I was recently at one of the big box stores with my daughter shopping for some running gear. Since we were there we went over to the gun cases to see what seemed to be popular. Her preschool eyes were drawn to a purple gun in the rack behind the display cases, and she immediately asked me to buy it. I did what all parents do and told her that she would have to wait a few years before we bought her a real gun, explaining the danger and need for safety when handling firearms. But, it got me thinking. What is an appropriate gun for a new shooter. I do not mean to limit this to children, but new shooters in general.
When I got started it was with two 22lr revolvers handed down from my grandfather. Both of them were not quality pieces and neither was well maintained. So, I immediately went out and bought a Ruger P94 40 S&W. It was not a great choice for a new shooter. If I could stress one thing, it would be to start small and learn the fundamentals.
Every gun collection should have at least one or two quality 22′s handguns and rifles. The 22 long rifle has been a staple of American shooting for many years. Almost every boy in the boomer generation got his start with a 22lr. It naturally fits the place of the first gun for a new shooter for several reasons.
First is the 22lr’s shootability. It is so easy to shoot that I demonstrate it in every new shooters course by holding it with the palm of my hand and my middle finger only. The mild recoil allows the new shooter to focus on the fundamentals, like grip, breath control, trigger control, and sight picture, without being distracted by the loud noise and heavy recoil of a large caliber handgun.
The Internet is littered with people who have posted videos that show people (mostly women) who are unfamiliar with guns getting slammed by a large caliber gun. While they laugh at the mark’s pain and surprise, they build in another layer of fear for people who have never shot before. Starting a new shooter with a 22lr will give them the confidence to return another day for an enjoyable day of shooting.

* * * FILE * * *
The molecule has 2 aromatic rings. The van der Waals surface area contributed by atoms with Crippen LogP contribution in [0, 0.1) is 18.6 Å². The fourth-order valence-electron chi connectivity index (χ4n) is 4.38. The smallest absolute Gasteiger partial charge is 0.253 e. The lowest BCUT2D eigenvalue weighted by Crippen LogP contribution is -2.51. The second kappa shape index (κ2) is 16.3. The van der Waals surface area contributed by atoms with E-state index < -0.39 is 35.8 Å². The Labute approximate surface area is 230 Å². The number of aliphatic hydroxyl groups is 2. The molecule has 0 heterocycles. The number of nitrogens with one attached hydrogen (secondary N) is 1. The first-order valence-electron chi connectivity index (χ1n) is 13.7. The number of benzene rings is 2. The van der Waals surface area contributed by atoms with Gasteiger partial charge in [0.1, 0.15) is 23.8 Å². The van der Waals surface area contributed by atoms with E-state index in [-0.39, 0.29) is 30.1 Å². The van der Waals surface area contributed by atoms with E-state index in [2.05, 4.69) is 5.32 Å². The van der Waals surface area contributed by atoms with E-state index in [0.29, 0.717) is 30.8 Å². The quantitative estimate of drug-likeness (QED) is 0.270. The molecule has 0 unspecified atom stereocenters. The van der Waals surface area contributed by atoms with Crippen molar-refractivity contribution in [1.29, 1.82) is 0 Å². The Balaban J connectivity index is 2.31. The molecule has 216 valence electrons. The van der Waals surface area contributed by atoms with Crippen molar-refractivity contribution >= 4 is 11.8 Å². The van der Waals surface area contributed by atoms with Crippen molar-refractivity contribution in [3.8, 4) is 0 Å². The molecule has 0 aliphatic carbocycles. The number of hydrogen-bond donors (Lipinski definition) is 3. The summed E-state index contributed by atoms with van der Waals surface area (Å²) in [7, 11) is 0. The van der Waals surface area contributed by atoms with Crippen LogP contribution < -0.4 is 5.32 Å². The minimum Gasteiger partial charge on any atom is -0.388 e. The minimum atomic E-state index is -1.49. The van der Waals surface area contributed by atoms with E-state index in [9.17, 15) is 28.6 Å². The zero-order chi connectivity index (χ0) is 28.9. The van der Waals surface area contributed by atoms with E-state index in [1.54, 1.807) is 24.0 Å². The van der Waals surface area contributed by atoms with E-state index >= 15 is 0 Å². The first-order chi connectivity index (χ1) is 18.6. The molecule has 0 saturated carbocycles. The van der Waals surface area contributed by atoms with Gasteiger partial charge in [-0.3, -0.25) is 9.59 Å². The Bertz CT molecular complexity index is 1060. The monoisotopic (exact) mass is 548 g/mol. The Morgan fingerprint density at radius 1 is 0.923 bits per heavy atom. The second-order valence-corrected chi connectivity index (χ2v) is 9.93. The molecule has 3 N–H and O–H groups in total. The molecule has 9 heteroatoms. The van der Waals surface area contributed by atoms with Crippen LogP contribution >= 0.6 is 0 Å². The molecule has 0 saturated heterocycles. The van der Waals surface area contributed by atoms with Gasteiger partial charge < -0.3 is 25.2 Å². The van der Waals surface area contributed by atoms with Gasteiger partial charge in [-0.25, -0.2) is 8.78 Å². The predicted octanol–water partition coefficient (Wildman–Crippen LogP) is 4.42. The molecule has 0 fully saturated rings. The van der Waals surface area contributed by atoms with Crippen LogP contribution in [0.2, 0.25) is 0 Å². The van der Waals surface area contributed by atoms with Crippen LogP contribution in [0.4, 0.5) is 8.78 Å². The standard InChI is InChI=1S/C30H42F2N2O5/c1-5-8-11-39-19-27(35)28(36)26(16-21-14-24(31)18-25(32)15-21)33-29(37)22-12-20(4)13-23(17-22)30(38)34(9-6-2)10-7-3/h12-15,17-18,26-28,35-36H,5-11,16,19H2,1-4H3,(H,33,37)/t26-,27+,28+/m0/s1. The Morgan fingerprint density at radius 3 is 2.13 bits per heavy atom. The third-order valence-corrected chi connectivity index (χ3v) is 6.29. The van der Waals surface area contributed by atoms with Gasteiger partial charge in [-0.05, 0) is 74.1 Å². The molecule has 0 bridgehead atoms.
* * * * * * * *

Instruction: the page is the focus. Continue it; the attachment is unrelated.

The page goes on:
Secondly, the 22lr is a good choice economically. In 10 years ammo prices have doubled in many calibers. The 22lr remains affordable even with price increases. I recently purchased a large box of 550 rounds for about $13. Affordable ammo means that the new shooter will be able to log more trigger time as they practice the fundamentals of shooting mentioned above. As they progress in these areas it will only be natural for them to move up to a large caliber pistol.
A final thought about owning a 22lr is that the same ammo can be fired in an assortment of rifles and pistols. Many companies like Ruger and Browning manufacturer 22′s in rifles and pistols. This means you only have to carry one caliber to shoot both pistols and rifles at the range. As your trigger time increases your collection will grow to include many different rifles and pistols of various calibers, but it is likely you will still pull out the 22′s on a regular basis. I know I still do almost every time I head to the range. Look in my range bag and you will likely find my S&W 22A along side my carry guns, and you are just as likely to find my Ruger 10/22 next to my Mossy Creek Arms AR-15.
I still see the benefit of shooting 22′s as a regular part of my practice regimen. After all, the fundamentals never change.